Speculation is increasing that Canon has two new EOS M cameras due to appear later this year, with suggestions that one of them might be an entirely new model. Given that Canon seems to have shifted its attitude towards in-body stabilization, could one of these new cameras feature IBIS?
With the greatly anticipated EOS R5 confirmed to have IBIS, Canon seems to have changed its attitude towards the technology. “We feel that in-lens IS is the optimum system for image stabilization,” Canon told the world in September 2018, before hinting that it might be working on IBIS. The shift to mirrorless has certainly made its implementation more straightforward.
Sure enough, Canon has since embraced IBIS, demonstrating again that it prefers to wait until it feels that a technology is fully developed before including it in its products, and perhaps responding to the pressure of successful IBIS in cameras from other manufacturers. However, those expecting IBIS in a new EOS M camera might want to dial back the anticipation. Last September, there was “a very solid source” claiming that the recently announced 1D X Mark III would have IBIS, along with a significant increase in megapixels — two rumors that proved false. (In their defense, this source claimed to be referring to what was present in prototypes, not what will be included in the final product.)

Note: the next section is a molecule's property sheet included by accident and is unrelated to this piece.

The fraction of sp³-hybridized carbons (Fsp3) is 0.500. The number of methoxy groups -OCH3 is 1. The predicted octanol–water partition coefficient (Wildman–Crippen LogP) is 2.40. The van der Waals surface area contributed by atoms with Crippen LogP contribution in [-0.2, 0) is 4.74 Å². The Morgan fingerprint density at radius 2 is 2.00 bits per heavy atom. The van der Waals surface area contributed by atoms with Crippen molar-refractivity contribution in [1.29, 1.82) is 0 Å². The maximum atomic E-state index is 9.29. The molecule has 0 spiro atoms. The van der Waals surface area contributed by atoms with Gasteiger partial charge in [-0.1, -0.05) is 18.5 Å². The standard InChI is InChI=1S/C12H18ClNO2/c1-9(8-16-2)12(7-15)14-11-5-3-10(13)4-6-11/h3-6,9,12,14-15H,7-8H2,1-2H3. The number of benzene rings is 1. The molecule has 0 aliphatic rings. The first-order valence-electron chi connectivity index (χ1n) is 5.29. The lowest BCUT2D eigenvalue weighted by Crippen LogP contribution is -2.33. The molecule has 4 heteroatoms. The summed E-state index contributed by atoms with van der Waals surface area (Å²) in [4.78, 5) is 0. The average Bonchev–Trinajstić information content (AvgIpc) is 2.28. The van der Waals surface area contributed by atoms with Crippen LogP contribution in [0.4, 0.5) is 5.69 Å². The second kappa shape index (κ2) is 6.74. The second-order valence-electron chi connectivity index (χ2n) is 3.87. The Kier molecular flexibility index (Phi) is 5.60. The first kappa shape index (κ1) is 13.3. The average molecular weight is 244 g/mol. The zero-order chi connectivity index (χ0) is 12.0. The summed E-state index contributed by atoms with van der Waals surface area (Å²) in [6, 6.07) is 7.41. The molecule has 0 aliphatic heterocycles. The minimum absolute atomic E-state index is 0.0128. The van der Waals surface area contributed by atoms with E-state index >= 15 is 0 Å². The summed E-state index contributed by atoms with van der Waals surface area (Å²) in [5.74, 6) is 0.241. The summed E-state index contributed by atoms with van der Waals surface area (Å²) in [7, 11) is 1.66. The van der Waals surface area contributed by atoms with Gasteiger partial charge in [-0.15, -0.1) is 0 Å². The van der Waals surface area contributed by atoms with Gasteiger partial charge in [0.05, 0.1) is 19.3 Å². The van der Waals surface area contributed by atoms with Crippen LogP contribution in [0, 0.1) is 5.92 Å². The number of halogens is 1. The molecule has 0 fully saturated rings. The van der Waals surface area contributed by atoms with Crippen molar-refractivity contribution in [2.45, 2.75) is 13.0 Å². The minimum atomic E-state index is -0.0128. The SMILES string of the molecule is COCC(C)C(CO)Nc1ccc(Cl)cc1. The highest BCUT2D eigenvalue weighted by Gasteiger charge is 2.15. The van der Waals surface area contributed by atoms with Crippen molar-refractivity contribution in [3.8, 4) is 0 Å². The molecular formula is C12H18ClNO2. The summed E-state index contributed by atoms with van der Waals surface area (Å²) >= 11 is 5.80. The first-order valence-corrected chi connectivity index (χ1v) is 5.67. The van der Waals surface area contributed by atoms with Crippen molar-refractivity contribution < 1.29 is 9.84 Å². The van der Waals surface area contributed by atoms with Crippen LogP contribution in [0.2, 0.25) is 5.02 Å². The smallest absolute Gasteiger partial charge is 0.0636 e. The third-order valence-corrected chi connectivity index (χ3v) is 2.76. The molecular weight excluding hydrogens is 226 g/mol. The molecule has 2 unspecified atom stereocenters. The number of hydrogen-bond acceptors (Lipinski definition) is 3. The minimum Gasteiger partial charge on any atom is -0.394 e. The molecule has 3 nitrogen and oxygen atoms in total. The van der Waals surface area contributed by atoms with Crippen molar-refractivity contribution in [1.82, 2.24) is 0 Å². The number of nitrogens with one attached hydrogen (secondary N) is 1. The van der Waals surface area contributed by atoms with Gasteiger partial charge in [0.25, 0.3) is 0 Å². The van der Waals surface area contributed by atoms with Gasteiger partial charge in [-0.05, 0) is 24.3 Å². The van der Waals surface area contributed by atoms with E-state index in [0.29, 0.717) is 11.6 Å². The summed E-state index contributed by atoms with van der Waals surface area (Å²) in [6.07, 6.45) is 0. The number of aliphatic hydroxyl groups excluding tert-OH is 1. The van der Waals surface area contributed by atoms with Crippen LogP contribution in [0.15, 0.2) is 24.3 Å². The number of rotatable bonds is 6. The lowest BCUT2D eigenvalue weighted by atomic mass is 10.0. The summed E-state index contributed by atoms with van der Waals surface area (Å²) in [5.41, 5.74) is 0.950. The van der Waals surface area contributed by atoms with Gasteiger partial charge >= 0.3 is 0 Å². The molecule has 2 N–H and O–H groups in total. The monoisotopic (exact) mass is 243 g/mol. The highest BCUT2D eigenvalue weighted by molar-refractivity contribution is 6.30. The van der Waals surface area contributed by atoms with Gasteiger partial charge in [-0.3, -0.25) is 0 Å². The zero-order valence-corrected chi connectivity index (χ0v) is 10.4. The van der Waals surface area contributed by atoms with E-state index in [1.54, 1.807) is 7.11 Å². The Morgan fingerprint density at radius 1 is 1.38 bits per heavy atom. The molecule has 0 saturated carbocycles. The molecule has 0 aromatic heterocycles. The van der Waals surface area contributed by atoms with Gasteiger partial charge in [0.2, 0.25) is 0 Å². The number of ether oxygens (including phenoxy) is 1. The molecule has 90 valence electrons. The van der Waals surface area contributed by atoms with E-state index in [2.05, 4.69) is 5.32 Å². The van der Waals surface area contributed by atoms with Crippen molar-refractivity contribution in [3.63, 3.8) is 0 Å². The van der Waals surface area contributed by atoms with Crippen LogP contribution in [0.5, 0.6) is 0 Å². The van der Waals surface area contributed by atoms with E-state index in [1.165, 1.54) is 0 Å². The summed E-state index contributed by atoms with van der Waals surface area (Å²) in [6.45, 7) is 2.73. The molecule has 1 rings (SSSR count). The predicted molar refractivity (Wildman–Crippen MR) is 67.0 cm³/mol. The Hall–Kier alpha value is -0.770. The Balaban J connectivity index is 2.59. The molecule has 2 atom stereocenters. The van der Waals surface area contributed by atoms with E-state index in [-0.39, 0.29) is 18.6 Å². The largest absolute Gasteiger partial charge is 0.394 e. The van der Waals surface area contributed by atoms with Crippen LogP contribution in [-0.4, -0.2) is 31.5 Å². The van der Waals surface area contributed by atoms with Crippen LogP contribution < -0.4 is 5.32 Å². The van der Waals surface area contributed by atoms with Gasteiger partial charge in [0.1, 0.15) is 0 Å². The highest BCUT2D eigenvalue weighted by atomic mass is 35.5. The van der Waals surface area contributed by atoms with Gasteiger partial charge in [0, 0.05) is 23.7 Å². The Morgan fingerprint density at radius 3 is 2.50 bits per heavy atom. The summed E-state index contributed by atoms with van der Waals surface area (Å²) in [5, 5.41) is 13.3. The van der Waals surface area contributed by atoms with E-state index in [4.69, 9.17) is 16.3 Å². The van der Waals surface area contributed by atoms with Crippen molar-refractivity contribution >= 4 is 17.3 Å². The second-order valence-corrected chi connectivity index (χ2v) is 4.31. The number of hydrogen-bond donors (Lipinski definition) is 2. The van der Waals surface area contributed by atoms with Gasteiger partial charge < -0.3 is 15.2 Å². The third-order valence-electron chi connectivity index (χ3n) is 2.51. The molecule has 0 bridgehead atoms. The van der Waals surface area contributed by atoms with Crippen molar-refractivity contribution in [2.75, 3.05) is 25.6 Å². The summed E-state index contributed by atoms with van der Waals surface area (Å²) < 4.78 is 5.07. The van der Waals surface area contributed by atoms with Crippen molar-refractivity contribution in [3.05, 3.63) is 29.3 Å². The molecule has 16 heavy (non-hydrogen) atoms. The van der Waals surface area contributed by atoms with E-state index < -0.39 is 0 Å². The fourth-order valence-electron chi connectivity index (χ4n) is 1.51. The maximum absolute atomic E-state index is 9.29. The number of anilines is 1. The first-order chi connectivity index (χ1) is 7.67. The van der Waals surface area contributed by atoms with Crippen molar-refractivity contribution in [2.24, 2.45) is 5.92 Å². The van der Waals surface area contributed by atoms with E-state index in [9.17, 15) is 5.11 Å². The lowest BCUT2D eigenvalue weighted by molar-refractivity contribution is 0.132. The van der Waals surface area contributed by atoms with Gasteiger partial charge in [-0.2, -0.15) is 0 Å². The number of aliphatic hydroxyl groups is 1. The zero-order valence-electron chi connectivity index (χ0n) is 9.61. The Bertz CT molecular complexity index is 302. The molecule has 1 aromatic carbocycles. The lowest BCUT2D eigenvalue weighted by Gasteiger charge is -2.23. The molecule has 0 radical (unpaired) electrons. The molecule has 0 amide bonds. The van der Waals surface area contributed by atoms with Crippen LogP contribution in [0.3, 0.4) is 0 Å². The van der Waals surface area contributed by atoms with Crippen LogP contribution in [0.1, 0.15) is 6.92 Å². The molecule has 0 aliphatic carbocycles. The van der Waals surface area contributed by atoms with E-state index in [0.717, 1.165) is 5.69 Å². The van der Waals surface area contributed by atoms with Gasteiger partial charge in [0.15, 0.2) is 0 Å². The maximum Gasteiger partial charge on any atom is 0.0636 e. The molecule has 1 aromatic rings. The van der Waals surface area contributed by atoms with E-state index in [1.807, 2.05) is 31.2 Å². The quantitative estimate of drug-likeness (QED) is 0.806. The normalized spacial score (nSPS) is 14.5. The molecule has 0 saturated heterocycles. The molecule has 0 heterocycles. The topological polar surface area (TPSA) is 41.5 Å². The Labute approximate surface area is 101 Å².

One positive sign is the tireless work done by Canon News and its readers in sifting through Canon’s patents. In December, they unearthed a patent application that detailed an IBIS system for smaller Canon cameras. Furthermore, this was not early development of a system; according to Canon Watch the level of detail suggested that Canon was “far along the process of delivering Powershot and EOS-M cameras with IBIS.”
In addition, the potential for IBIS ties in with a couple of other details. Firstly, sources are suggesting that one of the new EOS M models will sit above the M6 Mark II. As mooted by Canon News, along with IBIS, this M7 may also include other “pro” features such as weather sealing.
Would this be a smart move from Canon? What would this mean for the possibility of an RF-mount APS-C camera? Leave your thoughts in the comments below.